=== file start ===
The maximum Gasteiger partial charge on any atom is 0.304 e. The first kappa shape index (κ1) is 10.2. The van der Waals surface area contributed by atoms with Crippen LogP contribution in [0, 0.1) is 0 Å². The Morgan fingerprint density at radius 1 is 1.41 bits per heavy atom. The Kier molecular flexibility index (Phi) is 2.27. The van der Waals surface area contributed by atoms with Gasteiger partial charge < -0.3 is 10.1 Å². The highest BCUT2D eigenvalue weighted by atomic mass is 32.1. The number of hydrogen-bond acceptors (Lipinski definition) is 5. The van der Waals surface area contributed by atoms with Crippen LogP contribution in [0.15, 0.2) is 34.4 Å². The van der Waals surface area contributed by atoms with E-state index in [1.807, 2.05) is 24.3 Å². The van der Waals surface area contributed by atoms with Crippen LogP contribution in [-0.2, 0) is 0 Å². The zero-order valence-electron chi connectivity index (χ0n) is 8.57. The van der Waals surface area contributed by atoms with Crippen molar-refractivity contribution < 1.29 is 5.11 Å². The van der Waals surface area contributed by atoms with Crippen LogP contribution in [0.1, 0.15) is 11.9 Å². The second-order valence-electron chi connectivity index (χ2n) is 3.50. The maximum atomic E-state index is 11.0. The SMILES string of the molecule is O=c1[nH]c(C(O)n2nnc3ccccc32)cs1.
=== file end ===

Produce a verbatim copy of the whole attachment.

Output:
The maximum Gasteiger partial charge on any atom is 0.304 e. The first kappa shape index (κ1) is 10.2. The van der Waals surface area contributed by atoms with Crippen LogP contribution in [0, 0.1) is 0 Å². The Morgan fingerprint density at radius 1 is 1.41 bits per heavy atom. The Kier molecular flexibility index (Phi) is 2.27. The van der Waals surface area contributed by atoms with Gasteiger partial charge < -0.3 is 10.1 Å². The highest BCUT2D eigenvalue weighted by atomic mass is 32.1. The number of hydrogen-bond acceptors (Lipinski definition) is 5. The van der Waals surface area contributed by atoms with Crippen LogP contribution in [0.15, 0.2) is 34.4 Å². The van der Waals surface area contributed by atoms with E-state index in [1.807, 2.05) is 24.3 Å². The van der Waals surface area contributed by atoms with Crippen LogP contribution in [-0.2, 0) is 0 Å². The zero-order valence-electron chi connectivity index (χ0n) is 8.57. The van der Waals surface area contributed by atoms with Crippen molar-refractivity contribution < 1.29 is 5.11 Å². The van der Waals surface area contributed by atoms with Crippen LogP contribution in [0.1, 0.15) is 11.9 Å². The second-order valence-electron chi connectivity index (χ2n) is 3.50. The maximum atomic E-state index is 11.0. The SMILES string of the molecule is O=c1[nH]c(C(O)n2nnc3ccccc32)cs1.